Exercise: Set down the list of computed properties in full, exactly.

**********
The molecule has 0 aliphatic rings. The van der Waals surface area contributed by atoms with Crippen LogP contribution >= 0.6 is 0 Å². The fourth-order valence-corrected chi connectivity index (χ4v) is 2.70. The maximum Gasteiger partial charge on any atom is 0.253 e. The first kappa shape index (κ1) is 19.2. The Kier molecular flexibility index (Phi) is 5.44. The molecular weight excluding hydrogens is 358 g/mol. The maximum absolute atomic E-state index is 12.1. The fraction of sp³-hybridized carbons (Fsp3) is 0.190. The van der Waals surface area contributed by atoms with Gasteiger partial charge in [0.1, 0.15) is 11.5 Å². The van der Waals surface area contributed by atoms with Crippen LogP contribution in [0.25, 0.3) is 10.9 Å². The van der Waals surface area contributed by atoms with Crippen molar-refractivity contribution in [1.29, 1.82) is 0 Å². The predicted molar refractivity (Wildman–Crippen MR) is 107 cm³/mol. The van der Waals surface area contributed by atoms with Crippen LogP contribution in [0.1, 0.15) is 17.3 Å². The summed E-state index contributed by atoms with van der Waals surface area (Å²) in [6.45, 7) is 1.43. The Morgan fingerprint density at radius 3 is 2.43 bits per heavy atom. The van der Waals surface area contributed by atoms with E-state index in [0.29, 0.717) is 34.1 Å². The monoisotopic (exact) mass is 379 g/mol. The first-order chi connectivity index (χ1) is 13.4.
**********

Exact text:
The molecule has 0 aliphatic rings. The van der Waals surface area contributed by atoms with Crippen LogP contribution >= 0.6 is 0 Å². The fourth-order valence-corrected chi connectivity index (χ4v) is 2.70. The maximum Gasteiger partial charge on any atom is 0.253 e. The first kappa shape index (κ1) is 19.2. The Kier molecular flexibility index (Phi) is 5.44. The molecular weight excluding hydrogens is 358 g/mol. The maximum absolute atomic E-state index is 12.1. The fraction of sp³-hybridized carbons (Fsp3) is 0.190. The van der Waals surface area contributed by atoms with Gasteiger partial charge in [0.1, 0.15) is 11.5 Å². The van der Waals surface area contributed by atoms with Crippen LogP contribution in [0.25, 0.3) is 10.9 Å². The van der Waals surface area contributed by atoms with Crippen molar-refractivity contribution in [1.29, 1.82) is 0 Å². The predicted molar refractivity (Wildman–Crippen MR) is 107 cm³/mol. The van der Waals surface area contributed by atoms with Crippen LogP contribution in [0.1, 0.15) is 17.3 Å². The summed E-state index contributed by atoms with van der Waals surface area (Å²) in [6.45, 7) is 1.43. The Morgan fingerprint density at radius 3 is 2.43 bits per heavy atom. The van der Waals surface area contributed by atoms with E-state index in [0.29, 0.717) is 34.1 Å². The monoisotopic (exact) mass is 379 g/mol. The first-order chi connectivity index (χ1) is 13.4.